Fig. 2

The MS spectra of cationic species in butanol dehydration. Heterogeneous catalytic reaction of 1-butanol (a) and 2-butanol (b) dehydration was performed on γ-Al2O3 at 623 K. The resolution of MS was set as 30,000 for full MS scans, and no ionization voltage was applied. The sodium in [C4H10ONa]+ may come from the γ-Al2O3 catalyst (see Supplementary Table 1 for elemental analysis)

Although 1-butanol was applied, the unimolecular dehydration of butene formation was still the major process in the γ-Al2O3 heterogeneous catalysis and the abundance of 1-butanol dehydration cationic species ([C4H9]+) was about ten times higher than the protonated 1-butanol ether ([(C4H9)2OH]+) (Fig. 2a), which was highly consistent with the previous reports on investigating the olefin and ether synthesis rates of butanol on γ-Al2O319,20. The high abundance of unimolecular dehydration cationic species [C4H9]+ implied that the Cβ–H bond cleavage is the rate-determining step (RDS) of the unimolecular dehydration process. The above results were also validated by the previous reports on studying the kinetic isotope effects in the olefin formation from butanols20,21. Our results exhibited that the catalytic reaction temperature was crucial to 1-butanol dehydration on γ-Al2O3, and the abundances of cationic species generated within heterogeneous catalysis were exponentially increased along with the reaction temperature increasing (Supplementary Figure 2). However, many other cationic species of unsaturated olefins (or aromatics) and alkoxy (or aldehyde) derivatives were further observed at 723 K with a relatively low abundance (Supplementary Figure 2 and Supplementary Data 1), which might be attributed to the tandem catalytic reactions of 1-butanol dehydration products on γ-Al2O3, such as isomerization, polymerization, and cracking22,23,24.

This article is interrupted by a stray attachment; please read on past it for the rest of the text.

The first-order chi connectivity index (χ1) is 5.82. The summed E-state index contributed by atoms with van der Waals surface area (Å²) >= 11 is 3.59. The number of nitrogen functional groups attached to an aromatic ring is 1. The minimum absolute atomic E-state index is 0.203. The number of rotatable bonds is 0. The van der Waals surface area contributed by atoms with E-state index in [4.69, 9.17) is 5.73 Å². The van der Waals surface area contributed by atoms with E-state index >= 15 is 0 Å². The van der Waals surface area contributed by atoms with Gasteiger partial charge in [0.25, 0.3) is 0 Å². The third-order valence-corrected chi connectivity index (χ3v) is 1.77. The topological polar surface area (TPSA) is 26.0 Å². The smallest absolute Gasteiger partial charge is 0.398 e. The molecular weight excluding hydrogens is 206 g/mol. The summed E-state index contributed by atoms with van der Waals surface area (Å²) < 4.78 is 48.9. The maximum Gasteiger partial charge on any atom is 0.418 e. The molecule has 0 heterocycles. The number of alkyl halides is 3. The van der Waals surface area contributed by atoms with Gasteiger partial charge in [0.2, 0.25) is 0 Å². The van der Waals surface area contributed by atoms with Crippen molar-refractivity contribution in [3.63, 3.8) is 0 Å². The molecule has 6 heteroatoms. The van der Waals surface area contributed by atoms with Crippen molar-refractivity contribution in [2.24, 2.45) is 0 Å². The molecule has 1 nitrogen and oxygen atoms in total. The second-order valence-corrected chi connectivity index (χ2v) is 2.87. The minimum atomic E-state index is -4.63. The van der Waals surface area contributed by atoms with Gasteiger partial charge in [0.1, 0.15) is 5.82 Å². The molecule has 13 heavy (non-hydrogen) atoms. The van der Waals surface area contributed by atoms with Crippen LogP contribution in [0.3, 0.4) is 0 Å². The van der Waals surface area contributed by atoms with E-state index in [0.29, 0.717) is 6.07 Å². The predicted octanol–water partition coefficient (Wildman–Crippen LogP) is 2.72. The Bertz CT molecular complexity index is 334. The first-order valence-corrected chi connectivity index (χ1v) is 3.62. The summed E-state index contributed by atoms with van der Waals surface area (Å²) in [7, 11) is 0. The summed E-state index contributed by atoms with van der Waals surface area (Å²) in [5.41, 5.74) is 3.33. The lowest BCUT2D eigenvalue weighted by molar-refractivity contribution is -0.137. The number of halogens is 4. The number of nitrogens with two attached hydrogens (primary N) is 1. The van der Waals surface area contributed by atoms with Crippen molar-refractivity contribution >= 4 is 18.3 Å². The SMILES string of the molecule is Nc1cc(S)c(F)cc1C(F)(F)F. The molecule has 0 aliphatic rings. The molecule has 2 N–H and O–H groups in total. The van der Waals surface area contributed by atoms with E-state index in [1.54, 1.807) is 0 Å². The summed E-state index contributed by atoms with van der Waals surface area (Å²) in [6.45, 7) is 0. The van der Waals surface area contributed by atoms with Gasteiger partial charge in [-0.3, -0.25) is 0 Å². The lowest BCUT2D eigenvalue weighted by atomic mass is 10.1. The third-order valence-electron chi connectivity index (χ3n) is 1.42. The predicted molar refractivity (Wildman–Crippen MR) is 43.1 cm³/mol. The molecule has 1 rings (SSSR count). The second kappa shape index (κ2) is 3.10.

Then, 2-butanol was injected into the micro catalytic reactor packed with γ-Al2O3 at 623 K. The cationic species generated within the 2-butanol dehydration process was similar to 1-butanol and [(C4H10O)2H]+, [(C4H9)2OH]+, and [C4H9]+ were also observed. Compared with 1-butanol, the relative abundance of unimolecular dehydration cationic species [C4H9]+ was significantly improved in 2-butanol dehydration at identical conditions (Fig. 2b), which could be attributed to the secondary carbeniums being more stable than the primary ones. Thus, the olefin formation process is more preferred in the 2-butanol catalytic dehydration19,20. Further, more cationic species of unsaturated olefins (or aromatics) and alkoxy (or aldehyde) derivatives were observed at a lower temperature than 1-butanol catalytic dehydration (Fig. 2 and Supplementary Data 1). This could be attributed to the fact that more olefins are generated in the 2-butanol catalytic dehydration process as described above.

Methanol dehydration on H-Beta and H-ZSM5